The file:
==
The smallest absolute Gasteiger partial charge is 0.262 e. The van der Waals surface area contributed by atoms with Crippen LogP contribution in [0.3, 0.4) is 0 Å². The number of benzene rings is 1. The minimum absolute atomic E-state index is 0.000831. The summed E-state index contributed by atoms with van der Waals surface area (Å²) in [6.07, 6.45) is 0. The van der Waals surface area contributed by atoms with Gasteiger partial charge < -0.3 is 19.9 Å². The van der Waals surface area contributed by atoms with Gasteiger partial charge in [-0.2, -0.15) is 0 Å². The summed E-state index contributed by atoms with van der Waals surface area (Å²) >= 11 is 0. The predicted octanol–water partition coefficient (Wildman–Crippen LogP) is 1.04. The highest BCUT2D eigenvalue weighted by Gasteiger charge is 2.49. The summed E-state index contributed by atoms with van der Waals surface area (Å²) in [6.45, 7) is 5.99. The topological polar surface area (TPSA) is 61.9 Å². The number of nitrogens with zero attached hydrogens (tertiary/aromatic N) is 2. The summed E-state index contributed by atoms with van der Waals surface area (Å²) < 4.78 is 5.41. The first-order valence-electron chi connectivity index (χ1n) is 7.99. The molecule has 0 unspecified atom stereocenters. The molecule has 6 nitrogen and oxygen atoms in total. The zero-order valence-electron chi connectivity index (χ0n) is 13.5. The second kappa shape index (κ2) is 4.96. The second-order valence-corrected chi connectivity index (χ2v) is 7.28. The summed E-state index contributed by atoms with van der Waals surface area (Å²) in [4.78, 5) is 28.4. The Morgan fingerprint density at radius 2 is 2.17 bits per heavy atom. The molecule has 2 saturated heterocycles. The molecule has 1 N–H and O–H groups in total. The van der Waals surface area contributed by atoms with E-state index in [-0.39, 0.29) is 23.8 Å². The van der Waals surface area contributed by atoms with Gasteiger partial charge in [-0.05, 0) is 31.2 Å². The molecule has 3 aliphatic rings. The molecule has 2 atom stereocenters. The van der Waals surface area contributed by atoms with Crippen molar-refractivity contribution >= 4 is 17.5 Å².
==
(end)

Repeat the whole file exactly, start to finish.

The smallest absolute Gasteiger partial charge is 0.262 e. The van der Waals surface area contributed by atoms with Crippen LogP contribution in [0.3, 0.4) is 0 Å². The number of benzene rings is 1. The minimum absolute atomic E-state index is 0.000831. The summed E-state index contributed by atoms with van der Waals surface area (Å²) in [6.07, 6.45) is 0. The van der Waals surface area contributed by atoms with Gasteiger partial charge < -0.3 is 19.9 Å². The van der Waals surface area contributed by atoms with Gasteiger partial charge in [-0.2, -0.15) is 0 Å². The summed E-state index contributed by atoms with van der Waals surface area (Å²) >= 11 is 0. The predicted octanol–water partition coefficient (Wildman–Crippen LogP) is 1.04. The highest BCUT2D eigenvalue weighted by Gasteiger charge is 2.49. The summed E-state index contributed by atoms with van der Waals surface area (Å²) in [6.45, 7) is 5.99. The topological polar surface area (TPSA) is 61.9 Å². The number of nitrogens with zero attached hydrogens (tertiary/aromatic N) is 2. The summed E-state index contributed by atoms with van der Waals surface area (Å²) < 4.78 is 5.41. The first-order valence-electron chi connectivity index (χ1n) is 7.99. The molecule has 0 unspecified atom stereocenters. The molecule has 6 nitrogen and oxygen atoms in total. The zero-order valence-electron chi connectivity index (χ0n) is 13.5. The second kappa shape index (κ2) is 4.96. The second-order valence-corrected chi connectivity index (χ2v) is 7.28. The summed E-state index contributed by atoms with van der Waals surface area (Å²) in [4.78, 5) is 28.4. The Morgan fingerprint density at radius 2 is 2.17 bits per heavy atom. The molecule has 2 saturated heterocycles. The molecule has 1 N–H and O–H groups in total. The van der Waals surface area contributed by atoms with E-state index in [-0.39, 0.29) is 23.8 Å². The van der Waals surface area contributed by atoms with Gasteiger partial charge in [-0.05, 0) is 31.2 Å². The molecule has 3 aliphatic rings. The molecule has 2 atom stereocenters. The van der Waals surface area contributed by atoms with Crippen molar-refractivity contribution >= 4 is 17.5 Å².